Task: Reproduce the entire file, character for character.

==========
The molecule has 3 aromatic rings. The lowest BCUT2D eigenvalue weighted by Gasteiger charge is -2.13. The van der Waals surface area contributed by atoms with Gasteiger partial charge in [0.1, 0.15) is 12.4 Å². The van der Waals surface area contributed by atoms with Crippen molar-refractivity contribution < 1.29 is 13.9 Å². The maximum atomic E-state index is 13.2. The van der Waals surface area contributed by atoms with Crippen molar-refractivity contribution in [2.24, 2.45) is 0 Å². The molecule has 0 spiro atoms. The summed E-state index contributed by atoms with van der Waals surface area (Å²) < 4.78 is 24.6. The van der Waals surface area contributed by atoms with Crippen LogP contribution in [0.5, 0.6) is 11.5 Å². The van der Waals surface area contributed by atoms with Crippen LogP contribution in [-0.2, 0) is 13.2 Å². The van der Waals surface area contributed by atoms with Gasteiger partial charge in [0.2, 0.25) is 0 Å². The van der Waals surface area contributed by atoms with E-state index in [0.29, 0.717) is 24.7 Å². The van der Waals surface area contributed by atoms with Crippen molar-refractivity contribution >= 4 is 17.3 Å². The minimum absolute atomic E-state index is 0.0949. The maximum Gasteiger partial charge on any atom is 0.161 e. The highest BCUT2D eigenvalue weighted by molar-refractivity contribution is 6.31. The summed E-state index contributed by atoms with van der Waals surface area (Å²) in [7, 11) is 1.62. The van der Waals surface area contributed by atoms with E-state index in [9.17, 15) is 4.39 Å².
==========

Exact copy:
The molecule has 3 aromatic rings. The lowest BCUT2D eigenvalue weighted by Gasteiger charge is -2.13. The van der Waals surface area contributed by atoms with Gasteiger partial charge in [0.1, 0.15) is 12.4 Å². The van der Waals surface area contributed by atoms with Crippen molar-refractivity contribution < 1.29 is 13.9 Å². The maximum atomic E-state index is 13.2. The van der Waals surface area contributed by atoms with Crippen molar-refractivity contribution in [2.24, 2.45) is 0 Å². The molecule has 0 spiro atoms. The summed E-state index contributed by atoms with van der Waals surface area (Å²) < 4.78 is 24.6. The van der Waals surface area contributed by atoms with Crippen LogP contribution in [0.5, 0.6) is 11.5 Å². The van der Waals surface area contributed by atoms with Crippen LogP contribution in [-0.2, 0) is 13.2 Å². The van der Waals surface area contributed by atoms with Gasteiger partial charge in [0.2, 0.25) is 0 Å². The van der Waals surface area contributed by atoms with E-state index in [0.29, 0.717) is 24.7 Å². The van der Waals surface area contributed by atoms with Crippen molar-refractivity contribution >= 4 is 17.3 Å². The minimum absolute atomic E-state index is 0.0949. The maximum Gasteiger partial charge on any atom is 0.161 e. The highest BCUT2D eigenvalue weighted by molar-refractivity contribution is 6.31. The summed E-state index contributed by atoms with van der Waals surface area (Å²) in [7, 11) is 1.62. The van der Waals surface area contributed by atoms with E-state index in [9.17, 15) is 4.39 Å².